I'm looking for a short way to talk about genetic and social bonding.

Which one of these sentences would fit the best?

  1. The ability to care for people we're not related to (or "with"?)
  2. the ability to care for people we have no direct bonding with
  3. the sense of concern for people (with 1 or 2)
  • 1
    The ability to care for strangers?
    – Jim
    Apr 30, 2015 at 14:53
  • 6
    ... to care for people with whom we have no family or social bond.
    – TimR
    Apr 30, 2015 at 16:02
  • @Jim strangers would be to exclusive, it would for instance somehow exclude your neighbor or your working colleagues.
    – JinSnow
    May 1, 2015 at 5:14
  • I would say that we do have some form of social bond with neighbors and coworkers. And you are looking for a word to describe people with whom we have no familiar or social bond.
    – Jim
    May 1, 2015 at 14:43

3 Answers 3


A good word might be

tie(s) from ODO:

A thing that unites or links people:

  • ‘it is important that we keep family ties strong’

  • ‘Studies consistently show that those who are socially isolated are two to five times the risk of dying from all causes compared to those who maintain strong ties with family, friends and community.’

I would say that it is the most similar one to the word bond. It can also be used as a verb to be tied to.

  • a good one, thanks! Would this one work: "The ability to care for people we're not tied to"?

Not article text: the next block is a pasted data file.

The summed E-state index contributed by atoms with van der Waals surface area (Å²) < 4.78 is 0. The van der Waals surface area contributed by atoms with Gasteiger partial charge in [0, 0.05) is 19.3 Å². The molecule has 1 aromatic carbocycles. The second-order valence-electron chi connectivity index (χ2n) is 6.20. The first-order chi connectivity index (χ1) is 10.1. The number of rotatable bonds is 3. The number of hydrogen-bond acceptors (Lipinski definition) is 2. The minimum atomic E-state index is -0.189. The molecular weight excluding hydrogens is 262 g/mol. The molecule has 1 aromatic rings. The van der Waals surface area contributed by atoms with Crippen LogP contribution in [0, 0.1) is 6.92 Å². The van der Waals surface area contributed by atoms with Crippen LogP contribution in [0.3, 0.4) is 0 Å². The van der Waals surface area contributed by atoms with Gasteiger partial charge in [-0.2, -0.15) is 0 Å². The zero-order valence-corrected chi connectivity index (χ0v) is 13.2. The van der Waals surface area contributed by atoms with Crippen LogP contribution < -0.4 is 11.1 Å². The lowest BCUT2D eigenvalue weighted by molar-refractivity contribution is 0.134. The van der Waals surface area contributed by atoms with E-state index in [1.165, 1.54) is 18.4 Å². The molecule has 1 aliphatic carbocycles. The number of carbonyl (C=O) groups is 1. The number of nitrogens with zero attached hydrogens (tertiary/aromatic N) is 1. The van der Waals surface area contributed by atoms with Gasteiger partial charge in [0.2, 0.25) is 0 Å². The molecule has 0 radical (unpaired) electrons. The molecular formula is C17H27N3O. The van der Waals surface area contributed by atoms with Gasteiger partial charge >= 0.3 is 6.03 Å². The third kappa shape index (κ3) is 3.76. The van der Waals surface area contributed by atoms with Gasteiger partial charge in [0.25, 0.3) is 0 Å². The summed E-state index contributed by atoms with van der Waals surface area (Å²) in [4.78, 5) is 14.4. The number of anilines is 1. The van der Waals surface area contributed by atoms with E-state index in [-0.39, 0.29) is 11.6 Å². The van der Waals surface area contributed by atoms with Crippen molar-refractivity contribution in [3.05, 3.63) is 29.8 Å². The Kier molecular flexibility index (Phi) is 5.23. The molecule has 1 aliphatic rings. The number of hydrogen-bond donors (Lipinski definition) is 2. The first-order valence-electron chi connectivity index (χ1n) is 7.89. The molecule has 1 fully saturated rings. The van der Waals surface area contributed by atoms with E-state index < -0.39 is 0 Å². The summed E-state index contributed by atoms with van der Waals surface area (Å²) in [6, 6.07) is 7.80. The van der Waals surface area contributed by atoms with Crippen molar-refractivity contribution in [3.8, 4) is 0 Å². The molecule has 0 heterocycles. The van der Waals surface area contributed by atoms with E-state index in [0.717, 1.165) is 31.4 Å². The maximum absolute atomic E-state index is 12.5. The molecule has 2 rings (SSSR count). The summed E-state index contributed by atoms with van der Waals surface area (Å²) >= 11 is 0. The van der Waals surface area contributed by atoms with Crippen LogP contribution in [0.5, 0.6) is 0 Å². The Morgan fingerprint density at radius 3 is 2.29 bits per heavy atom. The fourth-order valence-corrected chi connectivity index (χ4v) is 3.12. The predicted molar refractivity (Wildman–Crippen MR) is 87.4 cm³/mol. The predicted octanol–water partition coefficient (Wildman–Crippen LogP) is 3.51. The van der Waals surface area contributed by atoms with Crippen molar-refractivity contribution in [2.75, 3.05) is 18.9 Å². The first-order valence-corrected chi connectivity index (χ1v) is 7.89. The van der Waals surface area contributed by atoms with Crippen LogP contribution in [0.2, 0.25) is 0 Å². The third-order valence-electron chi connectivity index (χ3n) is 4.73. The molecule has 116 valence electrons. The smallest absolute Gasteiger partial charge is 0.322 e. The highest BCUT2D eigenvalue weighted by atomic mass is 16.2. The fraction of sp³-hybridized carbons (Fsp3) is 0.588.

– JinSnow
    Apr 30, 2015 at 16:24
  • 1
    @GuillaumeCombot I think it would (it is grammatically correct), since you are looking for a short way to say it, although if you specified in which way tied (genetically and/or socially) it would be clearer. It depends on the context, but also on the writing purpose (how precise you have to be), space (if you have a limit for character/word number), if you later have some space to elaborate/explain what you meant etc. I looked for antonyms of tied/related/bonded - but they were all too strong, suggested antagonism, so I would go with 'the people we're not tied to'
    – Lucky
    Apr 30, 2015 at 16:37
  • 1
    @GuillaumeCombot I checked Google Books briefly, and it seems that tied to is more often used in legal documents or meaning 'affiliated with a group' (although it sounded good to me in your context) - so it would maybe read better if you said "people we have no ties with" or if you went with TRomano's suggestion, I like that one very much
    – Lucky
    Apr 30, 2015 at 16:46


  • [...] for people we are not biologically related to.


  • [...] for people we have no social bond with.

You may choose not to end your sentences with "to", or "with."

  • 1
    We generally just say "related" and not "biologically related" unless in context there is a possibility of confusion.
    – Jay
    Apr 30, 2015 at 21:24


The principle or practice of concern for the welfare of others.


Unselfish regard for or devotion to the welfare of others

Behavior by an animal that is not beneficial to or may be harmful to itself but that benefits others of its species

  • thanks, that an interesting one, but I'm looking for something more precise. It's a tricky one, it has to be more precise: people believe they care for "the welfare of others" (since they instinctively, naturally care for those with whom they are tied to), but not all the "others". So "others" would not show that.
    – JinSnow
    May 1, 2015 at 5:11

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